The company has successfully adapted its software, known as the Intelligent Command Engine, for use in a bus system and a yellow pages directory, although these are not yet being used commercially.

In a recent demo, Linguistic Agents’ staff showed ISRAEL21c what a search in their new yellow pages directory would look like. Given the search phrase “I’m looking for a hotel,” the directory came back immediately with the question, “where?”

“That’s way beyond a search engine,” claims Taber, “because Google, even if it would somewhat be able to understand (which it won’t), would just look for the words ‘look for’ and ‘hotel’.”

Instead, the Intelligent Command Engine understands the question, and that it needs more information to provide the answer. And the engine retains the information it has already received, so that when we responded “Jerusalem” to its query, it was enough for the program to respond with a list of hotels in the city.

The possible applications seem nearly limitless. By being able to ask a computer, in natural language, what a person is looking for, search engines could be improved, automated help lines could be more efficient, information could be more easily accessible on websites – the list goes on and on.

For now, Linguistic Agents’ is focusing its marketing on companies with customer relations needs, primarily through the web and SMS. “Anybody who has a body of information that they want people to ask questions about – they can integrate it with this technology in a very short period of time,” Taber says.

And, as the world quickly shifts to handheld devices with multiple functions, Linguistic Agents’ Intelligent Command Engine will, they claim, become even more valuable by helping make these intelligent devices more user-friendly.

“Just think about how complex your little PDA (Personal Digital Assistant) is going to be when it has your phone, your computer, your TV, your radio and maybe even your microwave in there,” offers Taber. “When you think about it… it will take an hour to figure out who you’re meeting tomorrow, because you’ll have to get past your TV in there. Unless you can say – who am I meeting tomorrow? Or type it in, and it will get back to you.”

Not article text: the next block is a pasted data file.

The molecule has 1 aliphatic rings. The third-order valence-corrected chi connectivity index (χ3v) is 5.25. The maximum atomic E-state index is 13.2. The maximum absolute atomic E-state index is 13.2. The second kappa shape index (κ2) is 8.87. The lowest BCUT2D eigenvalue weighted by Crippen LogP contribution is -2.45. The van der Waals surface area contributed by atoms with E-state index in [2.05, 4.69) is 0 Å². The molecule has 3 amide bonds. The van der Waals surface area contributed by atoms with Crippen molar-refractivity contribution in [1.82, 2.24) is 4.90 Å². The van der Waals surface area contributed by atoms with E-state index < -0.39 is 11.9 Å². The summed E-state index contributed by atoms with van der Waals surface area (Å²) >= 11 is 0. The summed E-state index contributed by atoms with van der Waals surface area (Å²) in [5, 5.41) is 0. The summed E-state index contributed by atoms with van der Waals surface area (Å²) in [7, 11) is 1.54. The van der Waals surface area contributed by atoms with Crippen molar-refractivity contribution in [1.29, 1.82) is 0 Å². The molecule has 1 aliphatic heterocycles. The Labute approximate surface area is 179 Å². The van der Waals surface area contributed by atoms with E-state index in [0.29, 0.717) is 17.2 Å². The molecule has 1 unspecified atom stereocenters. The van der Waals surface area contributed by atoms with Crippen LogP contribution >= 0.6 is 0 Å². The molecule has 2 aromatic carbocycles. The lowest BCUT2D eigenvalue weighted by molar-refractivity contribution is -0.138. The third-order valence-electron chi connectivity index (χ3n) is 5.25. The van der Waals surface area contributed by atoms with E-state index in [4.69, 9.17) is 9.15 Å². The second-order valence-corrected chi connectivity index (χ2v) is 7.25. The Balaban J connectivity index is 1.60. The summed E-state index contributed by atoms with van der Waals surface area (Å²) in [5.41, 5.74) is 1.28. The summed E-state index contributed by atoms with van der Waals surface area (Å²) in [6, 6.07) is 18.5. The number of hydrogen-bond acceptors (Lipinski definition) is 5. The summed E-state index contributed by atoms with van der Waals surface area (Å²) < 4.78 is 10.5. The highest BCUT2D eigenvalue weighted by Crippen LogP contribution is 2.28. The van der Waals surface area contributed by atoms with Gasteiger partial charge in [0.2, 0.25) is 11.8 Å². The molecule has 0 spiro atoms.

Currently, the software is available only for written, or ‘typed in’ language, but Linguistic Agents is hoping to have voice-enabled technology ready by next year.

One of the main advantages of the software is that it operates on minimal system resources and is therefore easily integrated into existing applications. And, while the beta version exists in both English and Hebrew, because of the sophistication of the NanoSyntax model, it is easily adaptable to most languages with only small adjustments. Linguistic Agents’ close-knit team has high hopes for its technology.

“I think bringing computers to a new generation is so big… it’s hard to say how big it will be,” says Simcha Margaliot, the company’s Senior Vice President and Chief Operating Officer. “This engine can go in almost every little kind of machine, computer, application. If you’re looking for information, if you want the machine to do something, you always need to get the computer to understand what you want it to do. And what we are doing is making it a lot easier – the same way you talk with friends, you’ll talk to your computer.”

“In the last 10 years, computers have taught people how to talk to them,” continues CIO Taber. “It’s sort of ludicrous. We built these things, and then we had them train us how to talk to them. Type this, put a quotation mark, or a minus, a plus, this or that – we have to talk to them in codes. Shouldn’t we be able to talk the way we do? If we do that, it’s a revolution, an entire way anything computes, and everything computes.”